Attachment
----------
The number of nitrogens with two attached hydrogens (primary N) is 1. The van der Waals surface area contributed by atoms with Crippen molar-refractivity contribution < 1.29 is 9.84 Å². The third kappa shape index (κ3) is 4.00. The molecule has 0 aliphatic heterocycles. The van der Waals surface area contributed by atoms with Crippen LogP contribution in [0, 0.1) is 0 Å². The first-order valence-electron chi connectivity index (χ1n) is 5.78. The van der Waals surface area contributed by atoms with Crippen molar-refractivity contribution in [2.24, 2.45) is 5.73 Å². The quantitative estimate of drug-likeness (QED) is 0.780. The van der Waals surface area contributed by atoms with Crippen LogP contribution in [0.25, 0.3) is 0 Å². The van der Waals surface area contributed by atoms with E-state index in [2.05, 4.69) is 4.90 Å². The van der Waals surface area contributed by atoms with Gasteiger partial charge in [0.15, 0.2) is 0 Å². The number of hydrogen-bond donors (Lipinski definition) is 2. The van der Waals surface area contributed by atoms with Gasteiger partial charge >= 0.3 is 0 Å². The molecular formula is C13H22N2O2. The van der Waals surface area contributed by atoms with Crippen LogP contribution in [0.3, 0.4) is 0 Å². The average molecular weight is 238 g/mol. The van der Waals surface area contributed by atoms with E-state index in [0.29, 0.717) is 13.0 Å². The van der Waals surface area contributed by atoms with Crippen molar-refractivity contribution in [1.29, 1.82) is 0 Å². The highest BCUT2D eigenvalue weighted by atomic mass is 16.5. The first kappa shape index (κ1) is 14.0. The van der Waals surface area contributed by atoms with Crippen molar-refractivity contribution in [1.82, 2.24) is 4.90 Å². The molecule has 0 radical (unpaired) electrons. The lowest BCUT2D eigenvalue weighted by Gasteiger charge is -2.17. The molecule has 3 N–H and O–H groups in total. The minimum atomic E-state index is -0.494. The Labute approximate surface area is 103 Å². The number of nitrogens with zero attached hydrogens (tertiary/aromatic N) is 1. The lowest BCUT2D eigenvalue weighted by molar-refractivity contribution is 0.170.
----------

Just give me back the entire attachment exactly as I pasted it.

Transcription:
The number of nitrogens with two attached hydrogens (primary N) is 1. The van der Waals surface area contributed by atoms with Crippen molar-refractivity contribution < 1.29 is 9.84 Å². The third kappa shape index (κ3) is 4.00. The molecule has 0 aliphatic heterocycles. The van der Waals surface area contributed by atoms with Crippen LogP contribution in [0, 0.1) is 0 Å². The first-order valence-electron chi connectivity index (χ1n) is 5.78. The van der Waals surface area contributed by atoms with Crippen molar-refractivity contribution in [2.24, 2.45) is 5.73 Å². The quantitative estimate of drug-likeness (QED) is 0.780. The van der Waals surface area contributed by atoms with Crippen LogP contribution in [0.25, 0.3) is 0 Å². The van der Waals surface area contributed by atoms with E-state index in [2.05, 4.69) is 4.90 Å². The van der Waals surface area contributed by atoms with Gasteiger partial charge in [0.15, 0.2) is 0 Å². The number of hydrogen-bond donors (Lipinski definition) is 2. The van der Waals surface area contributed by atoms with Gasteiger partial charge >= 0.3 is 0 Å². The molecular formula is C13H22N2O2. The van der Waals surface area contributed by atoms with Crippen LogP contribution in [0.3, 0.4) is 0 Å². The average molecular weight is 238 g/mol. The van der Waals surface area contributed by atoms with E-state index in [0.29, 0.717) is 13.0 Å². The van der Waals surface area contributed by atoms with Crippen molar-refractivity contribution in [1.29, 1.82) is 0 Å². The highest BCUT2D eigenvalue weighted by atomic mass is 16.5. The first kappa shape index (κ1) is 14.0. The van der Waals surface area contributed by atoms with Crippen molar-refractivity contribution in [1.82, 2.24) is 4.90 Å². The molecule has 0 radical (unpaired) electrons. The lowest BCUT2D eigenvalue weighted by Gasteiger charge is -2.17. The molecule has 3 N–H and O–H groups in total. The minimum atomic E-state index is -0.494. The Labute approximate surface area is 103 Å². The number of nitrogens with zero attached hydrogens (tertiary/aromatic N) is 1. The lowest BCUT2D eigenvalue weighted by molar-refractivity contribution is 0.170.